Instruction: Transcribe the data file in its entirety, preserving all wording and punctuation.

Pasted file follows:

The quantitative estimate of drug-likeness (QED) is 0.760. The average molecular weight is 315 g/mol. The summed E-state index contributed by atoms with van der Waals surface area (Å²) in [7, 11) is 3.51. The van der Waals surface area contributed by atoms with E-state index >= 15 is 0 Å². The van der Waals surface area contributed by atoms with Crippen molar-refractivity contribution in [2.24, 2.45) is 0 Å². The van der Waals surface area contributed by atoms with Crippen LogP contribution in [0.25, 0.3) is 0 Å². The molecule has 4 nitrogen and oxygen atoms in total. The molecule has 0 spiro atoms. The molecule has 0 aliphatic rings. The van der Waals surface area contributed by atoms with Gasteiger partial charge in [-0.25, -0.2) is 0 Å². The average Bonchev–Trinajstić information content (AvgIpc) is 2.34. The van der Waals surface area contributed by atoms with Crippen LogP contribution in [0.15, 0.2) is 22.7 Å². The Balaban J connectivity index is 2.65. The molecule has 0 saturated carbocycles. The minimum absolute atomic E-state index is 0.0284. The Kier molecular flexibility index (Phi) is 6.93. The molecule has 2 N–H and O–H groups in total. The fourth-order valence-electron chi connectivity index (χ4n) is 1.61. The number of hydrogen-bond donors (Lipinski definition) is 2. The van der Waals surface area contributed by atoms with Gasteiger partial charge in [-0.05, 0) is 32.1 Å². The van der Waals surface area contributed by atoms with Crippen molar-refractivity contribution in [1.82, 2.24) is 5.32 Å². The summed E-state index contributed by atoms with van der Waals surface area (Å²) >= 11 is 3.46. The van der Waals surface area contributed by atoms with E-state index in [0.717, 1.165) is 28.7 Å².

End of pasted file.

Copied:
The quantitative estimate of drug-likeness (QED) is 0.760. The average molecular weight is 315 g/mol. The summed E-state index contributed by atoms with van der Waals surface area (Å²) in [7, 11) is 3.51. The van der Waals surface area contributed by atoms with E-state index >= 15 is 0 Å². The van der Waals surface area contributed by atoms with Crippen molar-refractivity contribution in [2.24, 2.45) is 0 Å². The van der Waals surface area contributed by atoms with Crippen LogP contribution in [0.25, 0.3) is 0 Å². The molecule has 4 nitrogen and oxygen atoms in total. The molecule has 0 spiro atoms. The molecule has 0 aliphatic rings. The van der Waals surface area contributed by atoms with Gasteiger partial charge in [-0.25, -0.2) is 0 Å². The average Bonchev–Trinajstić information content (AvgIpc) is 2.34. The van der Waals surface area contributed by atoms with Crippen LogP contribution in [0.15, 0.2) is 22.7 Å². The Balaban J connectivity index is 2.65. The molecule has 0 saturated carbocycles. The minimum absolute atomic E-state index is 0.0284. The Kier molecular flexibility index (Phi) is 6.93. The molecule has 2 N–H and O–H groups in total. The fourth-order valence-electron chi connectivity index (χ4n) is 1.61. The number of hydrogen-bond donors (Lipinski definition) is 2. The van der Waals surface area contributed by atoms with Gasteiger partial charge in [-0.05, 0) is 32.1 Å². The van der Waals surface area contributed by atoms with Crippen molar-refractivity contribution in [1.82, 2.24) is 5.32 Å². The summed E-state index contributed by atoms with van der Waals surface area (Å²) >= 11 is 3.46. The van der Waals surface area contributed by atoms with E-state index in [0.717, 1.165) is 28.7 Å².